Internet Shakespeare Editions


This page is now out of date. For a complete list of tags used by the current tool chain, see "Tag Summary." Play editors: Please contact Janelle Jenstad for assistance!


The objective of this tagging scheme is to make the task of creating effectively tagged texts that are at the same time reasonably readable. The tags are based on the similar conventions in HTML; at a later stage the files will be converted to both XML and HTML versions automatically. Editors will be provided with "base" texts with much of the tagging in place.

A 1. Renaissance texts: Folio, quartos

This tag set is derived originally from the "Encoding Guidelines" for the Renaissance Electronic Texts, developed by Ian Lancashire. The XML version was developed by Peter van Hardenberg.

Please note that all tags supplied in the base texts should be carefully proofread.

Where an editor wishes to add additional information not anticipated by these tags, he or she should correspond with the Coordinating Editor to see if the tagset should be expanded. In general, however, it will be sufficient to add the additional information in the form of a comment, using the SGML/HTML convention of the exclamation mark followed by two hyphens, thus:

<!-- NOTE: there is a printing ambiguity in the Hinman facsimile. The previous word may be "quallitie" or "quallirie". -->

The comment is closed by two hyphens before the final angle bracket.

A 1.1. Header

Each document will have a "header" providing metadata about the document as a whole. The structure of the metadata conforms to the Dublin Core standard, with some additional items developed specifically for ISE texts. Metadata describe in detail the provenance of the text, the names of those involved in developing it, and a list of tags and abbreviations used. The header will be compiled by the Coordinating Editor from information supplied by the editor.

There is a complete description of the metadata on this page.

A 1.2. Structural elements

<WORK> </WORK> The XML document root for all texts.
<ACT n="[number]"> </ACT> Act division as in the modern edition.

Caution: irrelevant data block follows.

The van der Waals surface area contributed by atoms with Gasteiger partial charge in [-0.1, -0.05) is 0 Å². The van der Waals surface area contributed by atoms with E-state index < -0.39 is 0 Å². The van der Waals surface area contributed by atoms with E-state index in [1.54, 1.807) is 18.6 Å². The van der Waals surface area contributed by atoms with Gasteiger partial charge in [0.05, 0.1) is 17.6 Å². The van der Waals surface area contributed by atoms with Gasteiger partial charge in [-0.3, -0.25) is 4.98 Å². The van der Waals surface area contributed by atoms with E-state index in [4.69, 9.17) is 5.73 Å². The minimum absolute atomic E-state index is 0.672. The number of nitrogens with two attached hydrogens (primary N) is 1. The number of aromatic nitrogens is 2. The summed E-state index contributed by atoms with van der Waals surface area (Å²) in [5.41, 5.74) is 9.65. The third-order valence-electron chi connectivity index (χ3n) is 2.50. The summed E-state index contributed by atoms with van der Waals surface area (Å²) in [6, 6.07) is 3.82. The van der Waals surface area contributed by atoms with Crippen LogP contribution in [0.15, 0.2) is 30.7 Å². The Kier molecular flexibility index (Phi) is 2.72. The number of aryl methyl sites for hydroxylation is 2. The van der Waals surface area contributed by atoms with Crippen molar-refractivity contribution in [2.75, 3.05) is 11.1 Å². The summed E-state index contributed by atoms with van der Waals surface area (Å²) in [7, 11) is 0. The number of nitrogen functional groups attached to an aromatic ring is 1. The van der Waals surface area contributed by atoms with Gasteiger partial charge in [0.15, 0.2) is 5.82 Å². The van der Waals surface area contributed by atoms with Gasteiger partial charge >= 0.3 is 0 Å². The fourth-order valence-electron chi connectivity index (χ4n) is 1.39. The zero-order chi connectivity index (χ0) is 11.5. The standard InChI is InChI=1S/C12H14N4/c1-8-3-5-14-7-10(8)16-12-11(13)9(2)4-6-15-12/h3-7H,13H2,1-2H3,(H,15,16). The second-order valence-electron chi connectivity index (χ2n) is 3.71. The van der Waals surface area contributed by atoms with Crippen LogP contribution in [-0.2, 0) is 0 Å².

<SCENE n="[number]"> </SCENE> Scene division as in the modern edition.
Note: In plays with a non-diegetic chorus, like Henry V (F) and Pericles, use <SCENE n="0"> to designate chorus passages that are not prologues or epilogues. SCENEs may be used with or without enclosing ACTs
<TITLE> </TITLE> Initial heading in Folio; the principal title of the play on Quarto title pages.
  Note: for additional large-type lines on title pages, use the <FONTGROUP> tag (see below)
<LD> </LD> Literary Division (e.g. Act, Scene.). Note that this tag encloses original literary divisions; modern divisions are indicated by separate tags (see 1.4 below)
<S> </S> Speech. Includes the speech prefix and any included stage directions (</S> may appear at the end of a hung word).
<SP> </SP> Speaker Prefix.
norm="Name" Normalized form of the name; must be included in every instance of a speech prefix, but not if the name is used in the course of a speech.
Example: <SP norm="Hamlet">Ham.</SP>.
Where there are more than one speaker, separate the normalized names by commas; if there is a speech without a speech prefix, put<SP norm="normalized name"></SP> to indicateits omission.
<SD> </SD> Stage Direction. Each line of a split direction in the right hand margin should be tagged separately; directions different in kind should also be tagged separately.
t="[type]" entrance | exit | setting | sound | delivery | whoto | action | location | other | optional | uncertain